Apart from the poor-man-gets-short-shrift- however-talented kind of narrative which dominated the above-mentioned shows, three plays at least staged a vehement protest against the inhuman war- machine, casting it specifically in the role of the villain and as the primary source of oppression. In Ibrahim El-Sheikh's Al-Baydaq (The Pawn), based on an Iraqi text by Yehia Al-'Alqami and performed by Hisham Rifa'i, Yusef Sha'baan's Al-Haris (The Guard), directed by Mohamed Nurreddin and performed by Mohamed Magdi, and Walid Atef Sayed's 'Ala Al-Ganib Al-Akhar (On the Other Side), we met lonely soldiers who are doomed to die and are at a loss for an honourable cause to justify their death.
Political torture got a share of the beating in Qasim Matroud's Mugarrad Niffayt (Bits of Rubbish, Nothing More), directed and performed by Mohamed Mahrous and Midhat 'Irayn's adaptation of Victor Hugo's Diary of a Condemned Man. And so did female oppression in Rania Rif'at's 'Ilaqa (An Affair), Yasser Badawi's Imra'ah Wahidah (A Lonely Woman), directed by Kamal Azzam and performed by Iman Hassan, and Hibatallah Ali's Min Haqi 'A'eesh (It is my Right to Live). Even the poor traffic warden who only intrudes upon our consciousness when he gives us a ticket had a place in this festival. Hateful to all car-drivers as he may seem, he was revealed here as an equally oppressed person who can hardly make both ends meet and who, subsequently, is deserted by his long-suffering wife. Against a screen at the back, sporting shots of luscious Haifaa Wahbi and Nancy Agram alternately with footage of famine-ravished Darfour and clips of president Bush embracing third world presidents, John Milad told us of the homeless beggars who are only too glad when death relieves them of a child, of the varied forms of humiliation simple peasants are subjected to when they are coerced into joining the forces of the ministry of interior, and of the material and spiritual dearth that drives many of them into madness. John Milad's literal whistle was a symbolic reminder and warning alarm bell.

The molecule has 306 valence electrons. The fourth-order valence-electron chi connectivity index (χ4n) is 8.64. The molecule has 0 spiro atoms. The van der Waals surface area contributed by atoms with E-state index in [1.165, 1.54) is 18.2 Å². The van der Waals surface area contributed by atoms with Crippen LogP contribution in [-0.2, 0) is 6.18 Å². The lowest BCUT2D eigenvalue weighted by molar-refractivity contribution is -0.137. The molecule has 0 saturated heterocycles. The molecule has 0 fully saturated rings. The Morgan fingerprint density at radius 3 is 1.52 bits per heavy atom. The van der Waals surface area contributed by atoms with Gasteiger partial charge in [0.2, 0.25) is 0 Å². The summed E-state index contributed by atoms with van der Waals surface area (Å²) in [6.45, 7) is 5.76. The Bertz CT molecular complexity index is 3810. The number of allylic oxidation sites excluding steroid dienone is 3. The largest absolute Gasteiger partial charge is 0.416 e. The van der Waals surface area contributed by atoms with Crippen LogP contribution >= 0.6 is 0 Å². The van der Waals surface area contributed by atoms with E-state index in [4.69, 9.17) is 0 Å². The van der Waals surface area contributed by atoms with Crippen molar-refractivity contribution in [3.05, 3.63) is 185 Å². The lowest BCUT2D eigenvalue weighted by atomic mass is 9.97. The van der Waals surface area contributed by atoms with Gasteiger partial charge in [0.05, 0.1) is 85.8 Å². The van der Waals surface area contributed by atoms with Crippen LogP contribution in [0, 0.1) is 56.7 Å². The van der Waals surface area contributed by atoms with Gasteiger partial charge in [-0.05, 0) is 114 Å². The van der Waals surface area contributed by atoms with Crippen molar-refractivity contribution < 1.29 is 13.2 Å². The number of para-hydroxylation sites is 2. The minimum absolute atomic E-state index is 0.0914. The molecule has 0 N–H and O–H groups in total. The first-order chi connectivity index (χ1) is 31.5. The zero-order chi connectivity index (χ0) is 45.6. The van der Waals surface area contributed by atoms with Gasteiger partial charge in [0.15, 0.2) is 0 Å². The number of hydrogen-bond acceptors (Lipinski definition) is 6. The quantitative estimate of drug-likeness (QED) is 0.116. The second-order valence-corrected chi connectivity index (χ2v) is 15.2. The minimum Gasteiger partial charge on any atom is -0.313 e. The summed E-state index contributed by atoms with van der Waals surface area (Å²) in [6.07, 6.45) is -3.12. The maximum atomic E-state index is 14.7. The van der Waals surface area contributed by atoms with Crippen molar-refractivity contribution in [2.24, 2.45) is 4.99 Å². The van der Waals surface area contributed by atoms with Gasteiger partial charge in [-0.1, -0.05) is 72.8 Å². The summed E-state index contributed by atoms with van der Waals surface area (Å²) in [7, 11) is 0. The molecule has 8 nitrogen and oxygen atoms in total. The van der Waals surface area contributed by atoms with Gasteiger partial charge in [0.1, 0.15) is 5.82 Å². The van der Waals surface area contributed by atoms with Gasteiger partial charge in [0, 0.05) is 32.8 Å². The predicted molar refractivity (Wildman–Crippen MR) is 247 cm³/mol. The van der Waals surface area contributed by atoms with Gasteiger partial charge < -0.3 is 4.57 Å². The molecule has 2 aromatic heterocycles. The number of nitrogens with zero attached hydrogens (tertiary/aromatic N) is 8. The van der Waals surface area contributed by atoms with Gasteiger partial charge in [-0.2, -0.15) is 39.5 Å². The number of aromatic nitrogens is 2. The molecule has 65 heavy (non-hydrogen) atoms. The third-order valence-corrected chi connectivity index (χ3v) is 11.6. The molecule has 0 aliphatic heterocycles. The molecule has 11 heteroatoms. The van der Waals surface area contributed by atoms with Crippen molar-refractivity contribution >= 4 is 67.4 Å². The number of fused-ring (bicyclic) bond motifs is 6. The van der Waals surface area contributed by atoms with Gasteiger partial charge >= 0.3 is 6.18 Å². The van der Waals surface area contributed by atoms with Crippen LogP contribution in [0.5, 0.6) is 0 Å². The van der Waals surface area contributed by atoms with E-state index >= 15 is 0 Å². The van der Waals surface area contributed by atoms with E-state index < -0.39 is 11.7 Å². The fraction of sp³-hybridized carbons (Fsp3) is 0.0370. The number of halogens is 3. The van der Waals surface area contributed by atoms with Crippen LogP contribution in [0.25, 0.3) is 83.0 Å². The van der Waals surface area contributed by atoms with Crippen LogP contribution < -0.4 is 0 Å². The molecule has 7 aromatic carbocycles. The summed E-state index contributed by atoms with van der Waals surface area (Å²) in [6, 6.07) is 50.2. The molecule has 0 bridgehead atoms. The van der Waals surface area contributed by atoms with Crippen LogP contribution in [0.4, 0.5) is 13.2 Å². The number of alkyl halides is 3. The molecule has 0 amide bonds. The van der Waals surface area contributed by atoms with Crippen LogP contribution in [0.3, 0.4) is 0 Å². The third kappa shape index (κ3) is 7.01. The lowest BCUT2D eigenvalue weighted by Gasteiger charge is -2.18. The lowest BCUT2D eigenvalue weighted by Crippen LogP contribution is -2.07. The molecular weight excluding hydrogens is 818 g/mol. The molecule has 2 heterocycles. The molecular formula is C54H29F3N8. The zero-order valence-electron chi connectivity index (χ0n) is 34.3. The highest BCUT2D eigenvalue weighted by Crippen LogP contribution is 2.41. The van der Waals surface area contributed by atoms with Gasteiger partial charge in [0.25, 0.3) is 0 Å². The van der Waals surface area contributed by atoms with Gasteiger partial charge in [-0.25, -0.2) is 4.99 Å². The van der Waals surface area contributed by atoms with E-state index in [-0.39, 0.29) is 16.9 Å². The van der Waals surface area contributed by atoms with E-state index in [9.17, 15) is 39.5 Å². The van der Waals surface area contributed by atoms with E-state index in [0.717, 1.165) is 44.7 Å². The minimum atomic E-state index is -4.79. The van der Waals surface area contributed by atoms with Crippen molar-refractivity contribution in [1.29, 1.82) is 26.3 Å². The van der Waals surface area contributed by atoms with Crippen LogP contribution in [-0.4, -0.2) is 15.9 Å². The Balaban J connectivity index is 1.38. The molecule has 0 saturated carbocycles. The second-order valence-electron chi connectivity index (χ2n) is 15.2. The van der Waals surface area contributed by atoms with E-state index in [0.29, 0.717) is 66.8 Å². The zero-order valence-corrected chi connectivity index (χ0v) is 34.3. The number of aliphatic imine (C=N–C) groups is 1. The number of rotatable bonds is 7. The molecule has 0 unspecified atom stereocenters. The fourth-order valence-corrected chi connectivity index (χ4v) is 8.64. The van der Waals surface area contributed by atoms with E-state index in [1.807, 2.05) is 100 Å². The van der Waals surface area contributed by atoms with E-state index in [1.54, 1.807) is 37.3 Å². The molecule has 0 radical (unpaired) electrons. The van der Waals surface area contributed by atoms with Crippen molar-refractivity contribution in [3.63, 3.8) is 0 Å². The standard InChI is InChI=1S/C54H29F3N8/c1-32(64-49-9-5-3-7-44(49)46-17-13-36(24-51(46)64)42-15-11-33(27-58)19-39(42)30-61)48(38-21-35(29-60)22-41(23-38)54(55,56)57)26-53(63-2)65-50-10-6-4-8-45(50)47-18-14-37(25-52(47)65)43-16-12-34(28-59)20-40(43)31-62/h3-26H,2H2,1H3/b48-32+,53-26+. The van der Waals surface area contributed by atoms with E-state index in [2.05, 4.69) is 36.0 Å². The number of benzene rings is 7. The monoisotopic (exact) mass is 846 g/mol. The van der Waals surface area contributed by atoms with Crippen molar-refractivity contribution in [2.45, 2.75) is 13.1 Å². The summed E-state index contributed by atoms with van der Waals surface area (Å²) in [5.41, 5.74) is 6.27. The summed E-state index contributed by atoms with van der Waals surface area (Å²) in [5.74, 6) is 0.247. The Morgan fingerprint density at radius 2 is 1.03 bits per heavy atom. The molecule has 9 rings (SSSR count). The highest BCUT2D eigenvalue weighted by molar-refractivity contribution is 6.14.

Curiously, Tamer El-Qadi's rendering of Alfred Farag's Lazy Bu'bu' and Abdel Hamid Zakariyya's version of Samuel Beckett's Krapp's Last Tape failed to make an impression; with so much raw pain going round and so many young people screaming in agony and going mad, these two renowned classical texts came across as limp and lifeless.
The most interesting brand of frustration displayed in this festival though had to do with theatre and seemed to bear directly on the purpose behind staging this festival. Khalid El-Sawi's Al-Rawi fi Masrahiyat Al-Layla (The Narrator in Tonight's Play), directed and performed by Mohamed Ibrahim, Ahmed Qasim's Sarkhat Mumathil (The Scream of an Actor), and Samaa Ibrahim's A'ool Eih (What Should I Say) focused on the dilemma of talented young artists who want to make theatre and cannot find a loophole. While the case made by Mohamed Ibrahim and Ahmed Qasim failed to win our sympathy due to their atrocious vocal and physical delivery, Samaa Ibrahim swept us off our feet with her masterful mimicking of the late, redoubtable Amina Risq. Donning Risq's famous wig and masquerading as an aged, doddering actress, she wandered in through the auditorium, conversing with the audience about her dilemma, and eventually made her way to the stage, slipping through several characters in search of the right one which she could not remember, and ending with a topical reminder about the current shortage of bread while shouting at the lighting box, begging them not to black her out.
It was a masterful one-woman show, fresh, witty and hilariously funny. Politically relevant and smartly written, with the poetic monologue of the Palestinian woman in a Gaza camp contributed by Algerian writer Zakiyya Al-'Allal, it fully deserved the award for best monodrama. It also earned the irrepressibly energetic and amazingly resourceful and gifted Samaa the prize for best actress.
Third Monodrama Festival, El-Sawy Cultural Centre (Al-Saqia), 28-29 March, 2008.